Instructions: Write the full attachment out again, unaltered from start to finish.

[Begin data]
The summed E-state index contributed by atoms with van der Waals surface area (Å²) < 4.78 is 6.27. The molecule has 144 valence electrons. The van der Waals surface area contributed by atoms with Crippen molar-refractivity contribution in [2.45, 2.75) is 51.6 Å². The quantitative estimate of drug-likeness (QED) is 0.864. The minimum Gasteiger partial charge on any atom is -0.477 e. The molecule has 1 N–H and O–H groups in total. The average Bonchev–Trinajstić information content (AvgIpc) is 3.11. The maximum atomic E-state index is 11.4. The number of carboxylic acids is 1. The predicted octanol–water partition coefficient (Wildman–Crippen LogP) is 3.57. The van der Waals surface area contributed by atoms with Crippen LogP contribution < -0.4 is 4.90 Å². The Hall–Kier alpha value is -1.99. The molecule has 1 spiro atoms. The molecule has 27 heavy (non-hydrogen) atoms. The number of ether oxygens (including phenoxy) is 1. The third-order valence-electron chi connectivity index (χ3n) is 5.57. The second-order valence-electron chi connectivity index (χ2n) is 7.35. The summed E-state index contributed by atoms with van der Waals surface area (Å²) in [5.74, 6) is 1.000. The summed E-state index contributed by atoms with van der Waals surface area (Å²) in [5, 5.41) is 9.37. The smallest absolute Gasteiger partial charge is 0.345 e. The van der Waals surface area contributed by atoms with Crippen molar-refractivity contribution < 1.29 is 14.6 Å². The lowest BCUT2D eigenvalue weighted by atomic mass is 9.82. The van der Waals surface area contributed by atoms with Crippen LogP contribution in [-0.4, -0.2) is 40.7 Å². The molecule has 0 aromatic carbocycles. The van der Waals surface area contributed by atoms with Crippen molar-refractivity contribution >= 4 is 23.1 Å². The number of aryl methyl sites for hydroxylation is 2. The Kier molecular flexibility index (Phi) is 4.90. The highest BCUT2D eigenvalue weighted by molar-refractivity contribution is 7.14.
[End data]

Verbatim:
The summed E-state index contributed by atoms with van der Waals surface area (Å²) < 4.78 is 6.27. The molecule has 144 valence electrons. The van der Waals surface area contributed by atoms with Crippen molar-refractivity contribution in [2.45, 2.75) is 51.6 Å². The quantitative estimate of drug-likeness (QED) is 0.864. The minimum Gasteiger partial charge on any atom is -0.477 e. The molecule has 1 N–H and O–H groups in total. The average Bonchev–Trinajstić information content (AvgIpc) is 3.11. The maximum atomic E-state index is 11.4. The number of carboxylic acids is 1. The predicted octanol–water partition coefficient (Wildman–Crippen LogP) is 3.57. The van der Waals surface area contributed by atoms with Crippen LogP contribution < -0.4 is 4.90 Å². The Hall–Kier alpha value is -1.99. The molecule has 1 spiro atoms. The molecule has 27 heavy (non-hydrogen) atoms. The number of ether oxygens (including phenoxy) is 1. The third-order valence-electron chi connectivity index (χ3n) is 5.57. The second-order valence-electron chi connectivity index (χ2n) is 7.35. The summed E-state index contributed by atoms with van der Waals surface area (Å²) in [5.74, 6) is 1.000. The summed E-state index contributed by atoms with van der Waals surface area (Å²) in [5, 5.41) is 9.37. The smallest absolute Gasteiger partial charge is 0.345 e. The van der Waals surface area contributed by atoms with Crippen molar-refractivity contribution < 1.29 is 14.6 Å². The lowest BCUT2D eigenvalue weighted by atomic mass is 9.82. The van der Waals surface area contributed by atoms with Crippen LogP contribution in [-0.4, -0.2) is 40.7 Å². The molecule has 0 aromatic carbocycles. The van der Waals surface area contributed by atoms with Crippen molar-refractivity contribution >= 4 is 23.1 Å². The number of aryl methyl sites for hydroxylation is 2. The Kier molecular flexibility index (Phi) is 4.90. The highest BCUT2D eigenvalue weighted by molar-refractivity contribution is 7.14.